To put Lochte's accomplishment in context: Only eight athletes -- regardless of sport -- in the history of the Olympics have won more medals. Tokyo marks what is probably his last chance to add to that monstrous total, an opportunity to refashion his Olympic narrative after a debacle that, to this day, almost defies description.

For, out of the pool, Lochte's performances have not always been as sound and self-assured.

Four days after winning gold, Lochte and three of his Team USA swimming teammates claimed they had been forced out of a taxi at gunpoint in an early-morning confrontation. Rio de Janeiro police, meanwhile, said that the athletes had vandalized a gas station bathroom. Neither turned out to be entirely true. Lochte was charged with providing a false robbery claim and faced 18 months in Brazilian jail, but those charges were eventually dropped.

Lochte later apologized, admitting he had been drunk and had "overexaggerated" his account. He was subsequently suspended by USA Swimming for 10 months, and all four of his major sponsors withdrew their financial support. The celebrity athlete, once the subject of a reality show on E!, was mocked relentlessly across the Internet in a series of cold-blooded memes.

There was another suspension in 2018, this time for 14 months, for using a prohibited intravenous infusion.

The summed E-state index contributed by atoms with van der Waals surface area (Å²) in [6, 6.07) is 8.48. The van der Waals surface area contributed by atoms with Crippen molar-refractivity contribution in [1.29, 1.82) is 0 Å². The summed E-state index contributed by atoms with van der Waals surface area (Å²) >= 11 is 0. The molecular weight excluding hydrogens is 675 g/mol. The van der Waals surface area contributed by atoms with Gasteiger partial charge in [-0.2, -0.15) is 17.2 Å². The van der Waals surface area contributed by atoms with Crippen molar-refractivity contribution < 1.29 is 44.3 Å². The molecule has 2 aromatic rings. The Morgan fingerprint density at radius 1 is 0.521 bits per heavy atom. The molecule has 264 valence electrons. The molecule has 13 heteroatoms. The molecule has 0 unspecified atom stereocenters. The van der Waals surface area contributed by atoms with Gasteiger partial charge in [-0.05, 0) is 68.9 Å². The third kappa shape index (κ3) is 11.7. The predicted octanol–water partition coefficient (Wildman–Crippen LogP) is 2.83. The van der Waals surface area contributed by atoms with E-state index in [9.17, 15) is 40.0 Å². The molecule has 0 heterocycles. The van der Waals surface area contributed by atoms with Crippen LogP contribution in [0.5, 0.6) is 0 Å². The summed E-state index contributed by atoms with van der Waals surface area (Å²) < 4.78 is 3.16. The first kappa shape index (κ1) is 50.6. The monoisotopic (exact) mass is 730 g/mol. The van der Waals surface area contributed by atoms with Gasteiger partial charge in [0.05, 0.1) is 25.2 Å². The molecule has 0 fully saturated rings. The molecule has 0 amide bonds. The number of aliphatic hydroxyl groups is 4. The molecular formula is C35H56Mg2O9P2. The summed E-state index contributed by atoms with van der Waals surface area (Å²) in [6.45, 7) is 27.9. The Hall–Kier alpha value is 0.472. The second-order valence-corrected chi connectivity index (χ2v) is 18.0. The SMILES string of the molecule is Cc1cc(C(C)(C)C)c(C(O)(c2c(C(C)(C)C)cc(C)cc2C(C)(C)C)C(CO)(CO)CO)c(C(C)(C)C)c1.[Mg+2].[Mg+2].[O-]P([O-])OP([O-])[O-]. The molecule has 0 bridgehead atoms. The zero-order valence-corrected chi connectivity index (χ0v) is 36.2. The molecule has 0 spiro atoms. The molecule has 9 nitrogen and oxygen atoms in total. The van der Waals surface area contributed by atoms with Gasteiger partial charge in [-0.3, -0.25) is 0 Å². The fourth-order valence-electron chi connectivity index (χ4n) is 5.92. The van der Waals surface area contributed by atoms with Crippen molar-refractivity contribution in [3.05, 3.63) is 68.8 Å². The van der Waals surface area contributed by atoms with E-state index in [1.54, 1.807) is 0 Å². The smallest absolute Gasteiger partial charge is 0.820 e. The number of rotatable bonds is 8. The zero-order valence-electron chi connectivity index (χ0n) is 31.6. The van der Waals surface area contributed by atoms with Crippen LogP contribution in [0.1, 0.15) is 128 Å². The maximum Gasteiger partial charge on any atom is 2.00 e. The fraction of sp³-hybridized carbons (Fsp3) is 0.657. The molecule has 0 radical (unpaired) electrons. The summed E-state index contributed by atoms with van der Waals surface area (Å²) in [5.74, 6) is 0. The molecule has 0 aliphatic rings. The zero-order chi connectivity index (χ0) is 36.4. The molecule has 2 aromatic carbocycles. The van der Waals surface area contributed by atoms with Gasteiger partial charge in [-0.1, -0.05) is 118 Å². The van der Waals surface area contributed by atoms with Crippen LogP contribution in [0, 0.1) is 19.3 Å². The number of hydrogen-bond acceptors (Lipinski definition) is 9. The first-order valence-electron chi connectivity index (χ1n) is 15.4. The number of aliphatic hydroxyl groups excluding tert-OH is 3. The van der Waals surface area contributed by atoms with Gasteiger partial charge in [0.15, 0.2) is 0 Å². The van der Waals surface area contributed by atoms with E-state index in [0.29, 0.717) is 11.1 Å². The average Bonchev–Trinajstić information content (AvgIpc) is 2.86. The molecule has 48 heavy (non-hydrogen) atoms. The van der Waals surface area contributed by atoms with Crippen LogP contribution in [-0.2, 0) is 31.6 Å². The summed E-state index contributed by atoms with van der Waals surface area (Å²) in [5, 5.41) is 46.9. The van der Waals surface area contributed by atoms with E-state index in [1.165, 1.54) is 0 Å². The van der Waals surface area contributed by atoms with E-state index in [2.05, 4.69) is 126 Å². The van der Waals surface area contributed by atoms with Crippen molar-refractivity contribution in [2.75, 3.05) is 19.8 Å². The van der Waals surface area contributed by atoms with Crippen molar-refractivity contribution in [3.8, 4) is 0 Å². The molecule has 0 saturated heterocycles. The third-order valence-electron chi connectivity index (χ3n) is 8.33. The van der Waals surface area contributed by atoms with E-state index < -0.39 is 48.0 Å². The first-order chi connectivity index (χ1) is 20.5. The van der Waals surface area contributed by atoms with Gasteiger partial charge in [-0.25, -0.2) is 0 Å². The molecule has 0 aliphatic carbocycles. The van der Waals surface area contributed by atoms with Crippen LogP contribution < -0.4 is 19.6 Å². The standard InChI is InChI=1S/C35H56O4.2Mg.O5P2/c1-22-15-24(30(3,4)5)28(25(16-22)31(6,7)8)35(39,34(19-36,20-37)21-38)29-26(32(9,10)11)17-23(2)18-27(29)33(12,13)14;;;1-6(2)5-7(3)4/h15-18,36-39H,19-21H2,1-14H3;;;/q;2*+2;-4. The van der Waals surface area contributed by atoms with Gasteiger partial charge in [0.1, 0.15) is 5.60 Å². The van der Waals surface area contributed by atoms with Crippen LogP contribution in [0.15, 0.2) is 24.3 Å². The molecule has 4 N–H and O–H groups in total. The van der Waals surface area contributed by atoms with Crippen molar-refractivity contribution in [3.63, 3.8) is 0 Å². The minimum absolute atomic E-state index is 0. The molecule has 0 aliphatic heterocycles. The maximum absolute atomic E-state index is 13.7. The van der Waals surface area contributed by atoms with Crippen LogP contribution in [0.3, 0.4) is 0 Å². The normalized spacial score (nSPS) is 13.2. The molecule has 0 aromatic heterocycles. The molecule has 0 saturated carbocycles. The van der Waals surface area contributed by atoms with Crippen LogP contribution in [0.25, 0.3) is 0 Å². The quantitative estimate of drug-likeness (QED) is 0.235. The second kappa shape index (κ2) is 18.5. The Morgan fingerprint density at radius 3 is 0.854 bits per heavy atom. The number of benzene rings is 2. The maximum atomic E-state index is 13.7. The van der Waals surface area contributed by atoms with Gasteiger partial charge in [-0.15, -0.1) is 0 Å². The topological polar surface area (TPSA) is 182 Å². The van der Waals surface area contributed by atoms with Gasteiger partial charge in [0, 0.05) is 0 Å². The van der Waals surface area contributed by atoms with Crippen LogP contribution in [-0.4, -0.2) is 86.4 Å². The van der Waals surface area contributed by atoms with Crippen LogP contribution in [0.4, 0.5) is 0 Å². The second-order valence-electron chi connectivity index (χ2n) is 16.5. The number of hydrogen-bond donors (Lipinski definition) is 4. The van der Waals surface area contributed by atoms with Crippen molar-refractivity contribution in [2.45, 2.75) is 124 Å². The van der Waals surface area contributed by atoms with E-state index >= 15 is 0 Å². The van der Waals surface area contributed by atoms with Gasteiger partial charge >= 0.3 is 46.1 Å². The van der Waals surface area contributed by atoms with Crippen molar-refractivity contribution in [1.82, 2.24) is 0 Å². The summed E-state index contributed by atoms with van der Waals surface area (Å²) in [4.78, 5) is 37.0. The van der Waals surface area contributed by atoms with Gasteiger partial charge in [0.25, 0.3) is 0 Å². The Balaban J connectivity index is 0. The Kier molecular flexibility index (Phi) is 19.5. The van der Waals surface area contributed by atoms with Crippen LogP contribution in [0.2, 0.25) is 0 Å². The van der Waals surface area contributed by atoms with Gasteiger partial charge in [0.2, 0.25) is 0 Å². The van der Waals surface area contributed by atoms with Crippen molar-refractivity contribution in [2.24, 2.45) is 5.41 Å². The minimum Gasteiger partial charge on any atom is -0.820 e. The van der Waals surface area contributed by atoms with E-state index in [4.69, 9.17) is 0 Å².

In a 2019 episode of CNBC's "Back in the Game," Lochte shared with Alex Rodriguez how far he had fallen. After making more than a million dollars a year, Lochte said, lavish spending had reduced his savings to nearly nothing. He downsized from a 4,200-square-foot house to an 1,800-square-foot apartment.

"I was on top of the world for so long," Lochte explained. "After 2016 happened, immediately, [sponsors] dropped me. Everyone's like, 'I don't want to work with this guy.'

"I was like the most-loved person to the most-hated person, like that."

A new focus

It wasn't obvious at the time, but two months after the incident in Rio, there was an important event in Lochte's timeline toward maturity.

Those who know him well insist it might have been a turning point.

In October 2016, Lochte, 34, announced his engagement to former Playboy model Kayla Rae Reid, 27. When their first child, Caiden Zane arrived eight months later, they decided to push their wedding day forward so their son could walk down the aisle as ring bearer. After a civil ceremony earlier in the year, Lochte and Reid were married in September 2018, before about 100 family and friends.